Luvo and his mama

Luvo and his mummy enjoying the water.

9. Get wide angle

Wide angle lenses are usually not great for portrait photography (anything below 35mm on a Full Frame camera, or 25mm on a crop camera). There are multiple reasons for that. These lenses are prone to distortion, which isn’t flattering for your model. But also, generally they capture too much of the surroundings, what distracts from the models (you could use this to your advantage, but generally you want to focus on the model alone). However, a wide angle lens can also deliver funny pictures! Why? Simple, you can get really close to get a picture of the whole pet, what delivers fun results. And the distortion of the lens can deliver a funny effect.

Luvo Wide Angle

Luvo says hi!

10. Appreciate your pet for paying attention

Training your pet, also means rewarding them for what they do good. So during the photo session, I have some little snacks ready, to reward Luvo for (trying) to understand me and listening to my commands.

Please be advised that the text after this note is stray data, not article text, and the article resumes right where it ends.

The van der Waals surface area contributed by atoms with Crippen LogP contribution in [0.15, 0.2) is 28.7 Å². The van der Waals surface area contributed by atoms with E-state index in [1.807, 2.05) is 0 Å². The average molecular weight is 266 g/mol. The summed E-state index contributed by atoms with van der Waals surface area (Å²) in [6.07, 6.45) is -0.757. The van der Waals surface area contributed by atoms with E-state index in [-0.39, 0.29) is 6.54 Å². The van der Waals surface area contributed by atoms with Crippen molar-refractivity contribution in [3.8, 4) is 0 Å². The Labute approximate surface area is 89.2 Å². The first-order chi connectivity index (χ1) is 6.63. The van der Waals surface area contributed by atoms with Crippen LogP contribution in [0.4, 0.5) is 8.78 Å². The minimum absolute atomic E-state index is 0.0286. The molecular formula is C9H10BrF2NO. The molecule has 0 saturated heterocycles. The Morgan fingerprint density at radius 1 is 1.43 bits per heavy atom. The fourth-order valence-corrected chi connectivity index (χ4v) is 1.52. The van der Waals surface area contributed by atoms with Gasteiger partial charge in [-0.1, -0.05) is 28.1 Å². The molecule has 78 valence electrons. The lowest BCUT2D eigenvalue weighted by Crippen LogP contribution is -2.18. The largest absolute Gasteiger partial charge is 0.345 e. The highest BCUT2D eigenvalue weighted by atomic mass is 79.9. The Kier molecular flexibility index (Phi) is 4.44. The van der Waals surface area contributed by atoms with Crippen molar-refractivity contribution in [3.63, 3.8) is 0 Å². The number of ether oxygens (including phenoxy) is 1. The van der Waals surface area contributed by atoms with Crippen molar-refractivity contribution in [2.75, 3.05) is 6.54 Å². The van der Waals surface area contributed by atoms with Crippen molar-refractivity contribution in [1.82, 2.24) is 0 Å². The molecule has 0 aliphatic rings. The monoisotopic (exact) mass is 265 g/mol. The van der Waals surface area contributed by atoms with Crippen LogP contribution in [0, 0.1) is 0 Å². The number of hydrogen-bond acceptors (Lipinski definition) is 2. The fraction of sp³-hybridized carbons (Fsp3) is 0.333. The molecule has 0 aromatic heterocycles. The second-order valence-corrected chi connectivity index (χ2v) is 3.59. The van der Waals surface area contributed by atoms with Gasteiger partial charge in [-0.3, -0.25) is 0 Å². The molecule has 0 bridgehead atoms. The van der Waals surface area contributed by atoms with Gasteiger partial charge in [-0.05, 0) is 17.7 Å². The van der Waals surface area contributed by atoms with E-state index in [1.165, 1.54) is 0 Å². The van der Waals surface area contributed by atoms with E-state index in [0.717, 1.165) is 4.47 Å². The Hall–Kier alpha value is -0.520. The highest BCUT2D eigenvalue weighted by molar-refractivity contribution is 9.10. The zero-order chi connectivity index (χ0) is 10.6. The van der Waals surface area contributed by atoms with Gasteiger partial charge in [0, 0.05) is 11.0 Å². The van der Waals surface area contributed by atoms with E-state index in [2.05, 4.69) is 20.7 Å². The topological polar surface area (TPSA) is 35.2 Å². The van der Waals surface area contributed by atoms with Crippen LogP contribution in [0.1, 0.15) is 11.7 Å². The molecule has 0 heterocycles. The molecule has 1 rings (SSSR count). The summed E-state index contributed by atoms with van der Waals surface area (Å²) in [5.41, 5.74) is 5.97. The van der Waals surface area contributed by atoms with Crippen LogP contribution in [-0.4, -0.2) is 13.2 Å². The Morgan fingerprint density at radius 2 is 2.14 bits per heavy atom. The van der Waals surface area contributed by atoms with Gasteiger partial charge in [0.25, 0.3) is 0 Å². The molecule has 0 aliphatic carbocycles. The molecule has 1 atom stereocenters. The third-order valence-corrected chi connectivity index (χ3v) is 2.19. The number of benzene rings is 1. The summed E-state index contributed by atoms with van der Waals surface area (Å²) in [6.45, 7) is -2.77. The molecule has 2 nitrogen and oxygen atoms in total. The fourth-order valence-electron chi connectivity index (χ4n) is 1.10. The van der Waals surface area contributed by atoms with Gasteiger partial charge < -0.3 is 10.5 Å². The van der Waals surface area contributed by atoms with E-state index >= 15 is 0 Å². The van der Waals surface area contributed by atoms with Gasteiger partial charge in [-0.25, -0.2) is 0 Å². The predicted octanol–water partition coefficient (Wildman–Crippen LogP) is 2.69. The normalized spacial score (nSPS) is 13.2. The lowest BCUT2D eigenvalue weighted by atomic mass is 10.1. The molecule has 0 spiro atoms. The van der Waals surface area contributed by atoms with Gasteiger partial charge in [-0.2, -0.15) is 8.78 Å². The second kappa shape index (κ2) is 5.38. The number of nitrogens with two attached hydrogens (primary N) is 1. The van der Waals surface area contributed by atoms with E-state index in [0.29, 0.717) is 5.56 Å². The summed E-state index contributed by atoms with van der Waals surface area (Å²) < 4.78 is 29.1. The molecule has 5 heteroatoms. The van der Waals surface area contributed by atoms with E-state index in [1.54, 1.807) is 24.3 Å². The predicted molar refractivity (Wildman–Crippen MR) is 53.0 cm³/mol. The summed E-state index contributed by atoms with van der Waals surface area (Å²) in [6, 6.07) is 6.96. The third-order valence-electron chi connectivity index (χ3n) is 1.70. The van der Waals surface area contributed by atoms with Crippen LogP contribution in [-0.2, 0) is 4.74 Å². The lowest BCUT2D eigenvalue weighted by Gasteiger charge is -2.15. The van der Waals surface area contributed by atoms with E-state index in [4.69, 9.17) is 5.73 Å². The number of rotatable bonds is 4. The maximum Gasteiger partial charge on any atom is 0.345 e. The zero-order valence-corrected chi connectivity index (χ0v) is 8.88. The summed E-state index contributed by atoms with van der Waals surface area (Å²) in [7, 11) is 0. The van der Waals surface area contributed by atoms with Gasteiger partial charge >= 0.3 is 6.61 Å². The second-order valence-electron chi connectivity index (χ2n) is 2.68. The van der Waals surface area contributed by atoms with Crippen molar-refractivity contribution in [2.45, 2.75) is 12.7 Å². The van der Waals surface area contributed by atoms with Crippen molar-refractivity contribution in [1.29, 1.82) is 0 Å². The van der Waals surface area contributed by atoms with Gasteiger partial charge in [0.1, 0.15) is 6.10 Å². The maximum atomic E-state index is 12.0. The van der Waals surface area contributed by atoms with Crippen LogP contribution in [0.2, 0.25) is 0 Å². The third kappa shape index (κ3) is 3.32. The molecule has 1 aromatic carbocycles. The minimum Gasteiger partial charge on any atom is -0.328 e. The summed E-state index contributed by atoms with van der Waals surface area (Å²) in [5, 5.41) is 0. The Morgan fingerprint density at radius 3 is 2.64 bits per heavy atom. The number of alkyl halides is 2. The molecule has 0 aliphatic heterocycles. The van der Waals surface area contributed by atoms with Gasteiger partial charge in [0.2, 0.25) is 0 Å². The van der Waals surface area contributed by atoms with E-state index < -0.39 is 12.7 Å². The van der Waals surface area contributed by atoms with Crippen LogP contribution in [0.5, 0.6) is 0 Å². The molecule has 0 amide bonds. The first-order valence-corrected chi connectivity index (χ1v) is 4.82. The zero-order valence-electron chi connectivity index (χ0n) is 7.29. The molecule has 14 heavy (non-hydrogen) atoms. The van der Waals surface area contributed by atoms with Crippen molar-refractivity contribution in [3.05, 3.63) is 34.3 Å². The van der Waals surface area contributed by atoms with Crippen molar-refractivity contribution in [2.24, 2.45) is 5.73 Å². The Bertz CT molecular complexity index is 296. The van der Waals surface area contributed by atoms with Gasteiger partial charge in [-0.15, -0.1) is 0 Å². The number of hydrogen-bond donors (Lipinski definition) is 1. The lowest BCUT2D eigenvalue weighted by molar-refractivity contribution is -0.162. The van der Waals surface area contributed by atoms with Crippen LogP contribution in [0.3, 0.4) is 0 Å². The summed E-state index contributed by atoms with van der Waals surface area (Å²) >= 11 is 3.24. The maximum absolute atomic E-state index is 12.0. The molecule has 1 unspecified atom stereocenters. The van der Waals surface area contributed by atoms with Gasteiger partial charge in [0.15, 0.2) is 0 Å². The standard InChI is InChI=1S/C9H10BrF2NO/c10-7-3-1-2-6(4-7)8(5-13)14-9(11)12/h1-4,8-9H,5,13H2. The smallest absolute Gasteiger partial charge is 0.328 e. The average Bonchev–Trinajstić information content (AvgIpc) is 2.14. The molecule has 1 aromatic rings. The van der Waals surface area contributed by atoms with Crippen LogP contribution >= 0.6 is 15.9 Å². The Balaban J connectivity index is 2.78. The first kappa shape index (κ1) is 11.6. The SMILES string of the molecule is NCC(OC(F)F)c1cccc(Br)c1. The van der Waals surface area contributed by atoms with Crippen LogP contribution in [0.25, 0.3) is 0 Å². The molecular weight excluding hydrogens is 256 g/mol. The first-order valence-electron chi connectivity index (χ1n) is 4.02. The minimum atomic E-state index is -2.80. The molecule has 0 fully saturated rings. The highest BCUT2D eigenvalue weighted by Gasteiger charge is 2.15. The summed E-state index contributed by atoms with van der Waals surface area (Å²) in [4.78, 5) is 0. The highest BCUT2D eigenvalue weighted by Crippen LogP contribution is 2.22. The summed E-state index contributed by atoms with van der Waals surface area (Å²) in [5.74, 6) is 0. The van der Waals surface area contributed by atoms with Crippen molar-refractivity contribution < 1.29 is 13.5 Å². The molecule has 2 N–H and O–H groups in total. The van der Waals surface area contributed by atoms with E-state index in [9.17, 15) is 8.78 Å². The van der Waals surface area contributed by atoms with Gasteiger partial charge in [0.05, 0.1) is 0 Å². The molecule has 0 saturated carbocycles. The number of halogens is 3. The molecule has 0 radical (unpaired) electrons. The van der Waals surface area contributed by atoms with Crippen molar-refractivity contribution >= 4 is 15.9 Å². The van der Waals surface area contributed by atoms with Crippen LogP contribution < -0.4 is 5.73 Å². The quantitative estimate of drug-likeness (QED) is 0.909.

Rolling the dice

Rolling the dice! Gambling with my dog… Just kidding, as a reward for his time, he got to play with his toy.

Do you like to take pictures of pets? Feel free to share your link in the comment section below!

Kind regards,



    • Hi!

      Dog or dogs? As I see many dogs on your photo page! Great photos, love the Labrador puppy and the boot 🙂

      Thank you for leaving a comment! I totally agree, patience is very important.

      Have a great weekend and warm regards,

    • Haha, well, we simply have to if we want him to stay cute 😉 But indeed, he will make you smile 🙂

      Thank you for leaving a comment!

      Have a great Monday!

      Warm regards,